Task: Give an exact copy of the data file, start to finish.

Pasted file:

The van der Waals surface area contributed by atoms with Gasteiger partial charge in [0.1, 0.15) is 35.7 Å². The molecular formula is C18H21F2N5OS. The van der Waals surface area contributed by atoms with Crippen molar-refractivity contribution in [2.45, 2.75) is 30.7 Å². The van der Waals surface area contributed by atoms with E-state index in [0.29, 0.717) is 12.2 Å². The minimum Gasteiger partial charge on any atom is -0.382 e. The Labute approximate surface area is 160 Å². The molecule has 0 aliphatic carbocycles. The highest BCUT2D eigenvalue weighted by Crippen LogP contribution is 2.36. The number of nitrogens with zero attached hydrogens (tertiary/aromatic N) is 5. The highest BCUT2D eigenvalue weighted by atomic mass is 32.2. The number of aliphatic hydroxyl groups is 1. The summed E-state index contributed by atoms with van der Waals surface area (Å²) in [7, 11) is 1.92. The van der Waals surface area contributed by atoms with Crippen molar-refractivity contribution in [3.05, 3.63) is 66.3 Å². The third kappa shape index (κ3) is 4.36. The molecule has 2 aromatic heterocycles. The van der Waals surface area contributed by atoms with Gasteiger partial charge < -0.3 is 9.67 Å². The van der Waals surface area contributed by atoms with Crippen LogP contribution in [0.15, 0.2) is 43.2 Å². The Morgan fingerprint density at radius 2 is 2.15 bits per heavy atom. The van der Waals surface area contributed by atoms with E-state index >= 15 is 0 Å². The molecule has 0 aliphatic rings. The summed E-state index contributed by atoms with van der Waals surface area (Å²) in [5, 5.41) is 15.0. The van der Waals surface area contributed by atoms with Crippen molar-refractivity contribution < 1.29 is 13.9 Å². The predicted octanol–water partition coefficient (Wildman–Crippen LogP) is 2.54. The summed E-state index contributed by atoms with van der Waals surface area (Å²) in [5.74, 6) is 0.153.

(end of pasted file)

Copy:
The van der Waals surface area contributed by atoms with Gasteiger partial charge in [0.1, 0.15) is 35.7 Å². The molecular formula is C18H21F2N5OS. The van der Waals surface area contributed by atoms with Crippen molar-refractivity contribution in [2.45, 2.75) is 30.7 Å². The van der Waals surface area contributed by atoms with E-state index in [0.29, 0.717) is 12.2 Å². The minimum Gasteiger partial charge on any atom is -0.382 e. The Labute approximate surface area is 160 Å². The molecule has 0 aliphatic carbocycles. The highest BCUT2D eigenvalue weighted by Crippen LogP contribution is 2.36. The number of nitrogens with zero attached hydrogens (tertiary/aromatic N) is 5. The highest BCUT2D eigenvalue weighted by atomic mass is 32.2. The number of aliphatic hydroxyl groups is 1. The summed E-state index contributed by atoms with van der Waals surface area (Å²) in [7, 11) is 1.92. The van der Waals surface area contributed by atoms with Crippen molar-refractivity contribution in [3.05, 3.63) is 66.3 Å². The third kappa shape index (κ3) is 4.36. The molecule has 2 aromatic heterocycles. The van der Waals surface area contributed by atoms with Gasteiger partial charge < -0.3 is 9.67 Å². The van der Waals surface area contributed by atoms with Crippen LogP contribution in [0.15, 0.2) is 43.2 Å². The Morgan fingerprint density at radius 2 is 2.15 bits per heavy atom. The van der Waals surface area contributed by atoms with E-state index >= 15 is 0 Å². The molecule has 0 aliphatic rings. The summed E-state index contributed by atoms with van der Waals surface area (Å²) in [5, 5.41) is 15.0. The van der Waals surface area contributed by atoms with Crippen molar-refractivity contribution < 1.29 is 13.9 Å². The predicted octanol–water partition coefficient (Wildman–Crippen LogP) is 2.54. The summed E-state index contributed by atoms with van der Waals surface area (Å²) in [5.74, 6) is 0.153.